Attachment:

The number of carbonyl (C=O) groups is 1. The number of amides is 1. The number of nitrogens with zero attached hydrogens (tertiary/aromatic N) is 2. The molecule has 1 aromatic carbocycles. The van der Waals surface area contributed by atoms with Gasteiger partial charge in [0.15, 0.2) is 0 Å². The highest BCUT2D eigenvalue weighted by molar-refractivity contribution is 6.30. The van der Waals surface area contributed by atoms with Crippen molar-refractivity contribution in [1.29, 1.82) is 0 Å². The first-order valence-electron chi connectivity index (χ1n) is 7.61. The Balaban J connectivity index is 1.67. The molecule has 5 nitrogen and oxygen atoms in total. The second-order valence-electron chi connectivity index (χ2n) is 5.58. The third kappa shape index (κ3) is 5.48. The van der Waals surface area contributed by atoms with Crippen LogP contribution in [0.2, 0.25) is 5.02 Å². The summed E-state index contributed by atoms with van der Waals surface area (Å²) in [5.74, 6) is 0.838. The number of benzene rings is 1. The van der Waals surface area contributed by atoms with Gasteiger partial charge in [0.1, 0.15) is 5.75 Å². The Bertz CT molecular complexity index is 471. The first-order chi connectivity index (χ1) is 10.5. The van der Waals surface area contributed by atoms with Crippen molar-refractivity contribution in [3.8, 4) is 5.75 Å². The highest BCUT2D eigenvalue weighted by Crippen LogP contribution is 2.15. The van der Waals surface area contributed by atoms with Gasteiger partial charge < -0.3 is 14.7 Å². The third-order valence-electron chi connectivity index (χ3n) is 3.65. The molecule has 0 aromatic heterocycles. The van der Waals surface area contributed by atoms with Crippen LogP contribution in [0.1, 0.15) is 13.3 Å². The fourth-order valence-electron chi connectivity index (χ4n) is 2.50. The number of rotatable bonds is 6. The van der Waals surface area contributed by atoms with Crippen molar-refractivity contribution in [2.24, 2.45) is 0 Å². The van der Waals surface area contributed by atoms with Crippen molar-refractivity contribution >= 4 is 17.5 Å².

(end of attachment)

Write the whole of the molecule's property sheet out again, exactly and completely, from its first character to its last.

The number of carbonyl (C=O) groups is 1. The number of amides is 1. The number of nitrogens with zero attached hydrogens (tertiary/aromatic N) is 2. The molecule has 1 aromatic carbocycles. The van der Waals surface area contributed by atoms with Gasteiger partial charge in [0.15, 0.2) is 0 Å². The highest BCUT2D eigenvalue weighted by molar-refractivity contribution is 6.30. The van der Waals surface area contributed by atoms with Crippen molar-refractivity contribution in [1.29, 1.82) is 0 Å². The first-order valence-electron chi connectivity index (χ1n) is 7.61. The Balaban J connectivity index is 1.67. The molecule has 5 nitrogen and oxygen atoms in total. The second-order valence-electron chi connectivity index (χ2n) is 5.58. The third kappa shape index (κ3) is 5.48. The van der Waals surface area contributed by atoms with Crippen LogP contribution in [0.2, 0.25) is 5.02 Å². The summed E-state index contributed by atoms with van der Waals surface area (Å²) in [5.74, 6) is 0.838. The number of benzene rings is 1. The van der Waals surface area contributed by atoms with Gasteiger partial charge in [0.1, 0.15) is 5.75 Å². The Bertz CT molecular complexity index is 471. The first-order chi connectivity index (χ1) is 10.5. The van der Waals surface area contributed by atoms with Crippen molar-refractivity contribution in [3.8, 4) is 5.75 Å². The highest BCUT2D eigenvalue weighted by Crippen LogP contribution is 2.15. The van der Waals surface area contributed by atoms with Gasteiger partial charge < -0.3 is 14.7 Å². The third-order valence-electron chi connectivity index (χ3n) is 3.65. The molecule has 0 aromatic heterocycles. The van der Waals surface area contributed by atoms with Crippen LogP contribution in [0.1, 0.15) is 13.3 Å². The fourth-order valence-electron chi connectivity index (χ4n) is 2.50. The number of rotatable bonds is 6. The van der Waals surface area contributed by atoms with Crippen molar-refractivity contribution in [2.24, 2.45) is 0 Å². The van der Waals surface area contributed by atoms with Crippen molar-refractivity contribution >= 4 is 17.5 Å².